Breaking Up Is Hard To Do for Unmarried Couples in Pennsylvania

Pennsylvania law defines marriage as “a civil contract by which one man and one woman take each other for husband and wife” 23 Pa.C.S.A. § 1102. There is a growing trend of people who share a household together, yet do not to meet the definition recognized by Pennsylvania as a “married couple.” This growing segment includes those who decide to live together without getting married (commonly referred to as “domestic partnerships”) or individuals of the same-sex who decide to co-habitate in either a partnership or marriage performed in another state.

The real problems arise when the parties want to dissolve their union, and divide the assets and debts that they share with each other. Divorce law deals with the division of assets and debts shared by married parties through the process of equitable distribution. However, divorce law does not provide any assistance to parties involved in a domestic partnership because they do not fit the definition of “married” as recognized by the state of Pennsylvania. Furthermore, common law marriage was abolished in Pennsylvania in 2003 and no common law marriages contracted after January of 2005 are recognized by the state either.

At this point in time, Pennsylvania will not issue a marriage license to same-sex couples.

Pennsylvania law also states that a marriage between same-sex couples is void in the Commonwealth of Pennsylvania even if the marriage was entered into validly in another state or foreign jurisdiction which issues marriage licenses to same-sex couples. (See, 23 Pa.C.S.A. § 1704.) Therefore, a same-sex couple that obtains a marriage in Connecticut, Iowa, Massachusetts, New Hampshire, New York, Vermont, or Canada, but live in Pennsylvania will not be able to obtain a divorce through the state legal system.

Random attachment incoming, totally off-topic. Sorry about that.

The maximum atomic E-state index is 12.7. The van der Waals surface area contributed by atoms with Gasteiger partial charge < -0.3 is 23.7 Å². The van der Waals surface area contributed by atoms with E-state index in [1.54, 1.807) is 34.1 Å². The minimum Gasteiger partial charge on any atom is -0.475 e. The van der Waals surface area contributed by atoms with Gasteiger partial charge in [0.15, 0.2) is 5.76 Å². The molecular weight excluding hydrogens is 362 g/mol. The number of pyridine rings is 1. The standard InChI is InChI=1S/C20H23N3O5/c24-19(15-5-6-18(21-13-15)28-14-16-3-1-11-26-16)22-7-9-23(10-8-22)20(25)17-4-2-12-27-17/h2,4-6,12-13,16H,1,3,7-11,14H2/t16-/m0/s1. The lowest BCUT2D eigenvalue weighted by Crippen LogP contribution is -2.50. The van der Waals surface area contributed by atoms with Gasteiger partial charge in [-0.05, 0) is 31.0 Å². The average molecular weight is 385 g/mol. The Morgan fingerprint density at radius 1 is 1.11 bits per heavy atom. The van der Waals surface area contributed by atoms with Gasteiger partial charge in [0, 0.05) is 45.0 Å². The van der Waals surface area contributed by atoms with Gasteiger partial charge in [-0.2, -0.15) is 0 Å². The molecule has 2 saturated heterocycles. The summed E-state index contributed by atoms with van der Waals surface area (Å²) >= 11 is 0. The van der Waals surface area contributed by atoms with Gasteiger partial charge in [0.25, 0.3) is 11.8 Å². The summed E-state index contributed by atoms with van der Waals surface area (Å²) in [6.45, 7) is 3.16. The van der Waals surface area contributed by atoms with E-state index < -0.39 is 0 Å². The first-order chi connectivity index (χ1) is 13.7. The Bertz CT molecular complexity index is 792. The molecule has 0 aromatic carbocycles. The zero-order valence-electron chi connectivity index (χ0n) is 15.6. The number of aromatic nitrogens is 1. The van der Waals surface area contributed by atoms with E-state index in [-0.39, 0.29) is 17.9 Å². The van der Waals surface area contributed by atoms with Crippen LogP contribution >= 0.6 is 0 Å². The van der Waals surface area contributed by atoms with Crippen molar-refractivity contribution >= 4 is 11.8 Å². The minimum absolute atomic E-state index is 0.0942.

What makes the issue even more complicated is that some jurisdictions, such as Massachusetts and Canada, which allow same-sex marriages, will not allow the couple to file for a divorce unless they are residents of that jurisdiction for a specific time period, even if the couple’s marriage was performed in that jurisdiction. Therefore, if a Pennsylvania same-sex couples, who goes to Canada to get married and returns to Pennsylvania to live, will not be able to obtain a divorce in Pennsylvania or in Canada unless one of them moves to Canada for a year to meet the residency requirements. This presents a unique situation for individuals with lives, jobs, and family obligations, as the move, just to meet the residency requirements, could be a hardship.

It is recommended that individuals who are parties to a domestic partnership or same-sex union enter into a cohabitation agreement. These agreements are enforceable as long as it is not based upon a meretricious relationship and can be handled by the Pennsylvania courts under contract law theories.

For more information regarding the protection of assets for parties involved in a domestic partnership or same-sex partnership or union, contact Scaringi Law at (717) 775-7195, or complete our quick and easy contact form.


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